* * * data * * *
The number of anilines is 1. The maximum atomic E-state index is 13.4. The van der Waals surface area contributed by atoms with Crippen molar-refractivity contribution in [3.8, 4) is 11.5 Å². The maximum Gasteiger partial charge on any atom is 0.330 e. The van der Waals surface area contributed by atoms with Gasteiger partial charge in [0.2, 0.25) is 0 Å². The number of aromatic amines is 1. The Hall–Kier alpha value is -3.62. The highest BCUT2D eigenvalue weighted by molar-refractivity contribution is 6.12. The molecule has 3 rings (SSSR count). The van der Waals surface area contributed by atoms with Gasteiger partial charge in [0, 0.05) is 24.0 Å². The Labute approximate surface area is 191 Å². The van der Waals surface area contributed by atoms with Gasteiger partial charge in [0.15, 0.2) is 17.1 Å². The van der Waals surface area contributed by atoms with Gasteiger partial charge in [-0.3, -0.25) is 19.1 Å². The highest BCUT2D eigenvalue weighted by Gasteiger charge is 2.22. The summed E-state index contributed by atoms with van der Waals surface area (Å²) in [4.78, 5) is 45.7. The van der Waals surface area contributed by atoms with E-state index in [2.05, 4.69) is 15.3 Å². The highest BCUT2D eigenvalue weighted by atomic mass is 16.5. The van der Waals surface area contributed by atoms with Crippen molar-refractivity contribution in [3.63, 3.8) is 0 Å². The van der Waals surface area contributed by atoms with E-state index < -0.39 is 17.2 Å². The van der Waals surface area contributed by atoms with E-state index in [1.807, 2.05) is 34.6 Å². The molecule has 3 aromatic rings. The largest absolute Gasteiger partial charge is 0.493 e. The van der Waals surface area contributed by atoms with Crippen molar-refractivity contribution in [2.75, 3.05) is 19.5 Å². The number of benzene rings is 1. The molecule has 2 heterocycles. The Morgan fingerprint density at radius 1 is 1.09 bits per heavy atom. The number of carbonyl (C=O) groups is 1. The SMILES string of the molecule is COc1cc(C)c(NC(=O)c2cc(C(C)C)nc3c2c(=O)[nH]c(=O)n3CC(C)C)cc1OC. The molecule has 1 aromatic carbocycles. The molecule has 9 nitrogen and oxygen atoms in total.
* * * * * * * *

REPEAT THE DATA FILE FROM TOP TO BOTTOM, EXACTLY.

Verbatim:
The number of anilines is 1. The maximum atomic E-state index is 13.4. The van der Waals surface area contributed by atoms with Crippen molar-refractivity contribution in [3.8, 4) is 11.5 Å². The maximum Gasteiger partial charge on any atom is 0.330 e. The van der Waals surface area contributed by atoms with Gasteiger partial charge in [0.2, 0.25) is 0 Å². The number of aromatic amines is 1. The Hall–Kier alpha value is -3.62. The highest BCUT2D eigenvalue weighted by molar-refractivity contribution is 6.12. The molecule has 3 rings (SSSR count). The van der Waals surface area contributed by atoms with Gasteiger partial charge in [0, 0.05) is 24.0 Å². The Labute approximate surface area is 191 Å². The van der Waals surface area contributed by atoms with Gasteiger partial charge in [0.15, 0.2) is 17.1 Å². The van der Waals surface area contributed by atoms with Gasteiger partial charge in [-0.3, -0.25) is 19.1 Å². The highest BCUT2D eigenvalue weighted by Gasteiger charge is 2.22. The summed E-state index contributed by atoms with van der Waals surface area (Å²) in [4.78, 5) is 45.7. The van der Waals surface area contributed by atoms with E-state index in [2.05, 4.69) is 15.3 Å². The highest BCUT2D eigenvalue weighted by atomic mass is 16.5. The van der Waals surface area contributed by atoms with Crippen molar-refractivity contribution in [3.63, 3.8) is 0 Å². The van der Waals surface area contributed by atoms with E-state index < -0.39 is 17.2 Å². The van der Waals surface area contributed by atoms with E-state index in [1.807, 2.05) is 34.6 Å². The molecule has 3 aromatic rings. The largest absolute Gasteiger partial charge is 0.493 e. The van der Waals surface area contributed by atoms with Crippen molar-refractivity contribution in [2.75, 3.05) is 19.5 Å². The number of benzene rings is 1. The molecule has 2 heterocycles. The Morgan fingerprint density at radius 1 is 1.09 bits per heavy atom. The number of carbonyl (C=O) groups is 1. The SMILES string of the molecule is COc1cc(C)c(NC(=O)c2cc(C(C)C)nc3c2c(=O)[nH]c(=O)n3CC(C)C)cc1OC. The molecule has 1 aromatic carbocycles. The molecule has 9 nitrogen and oxygen atoms in total.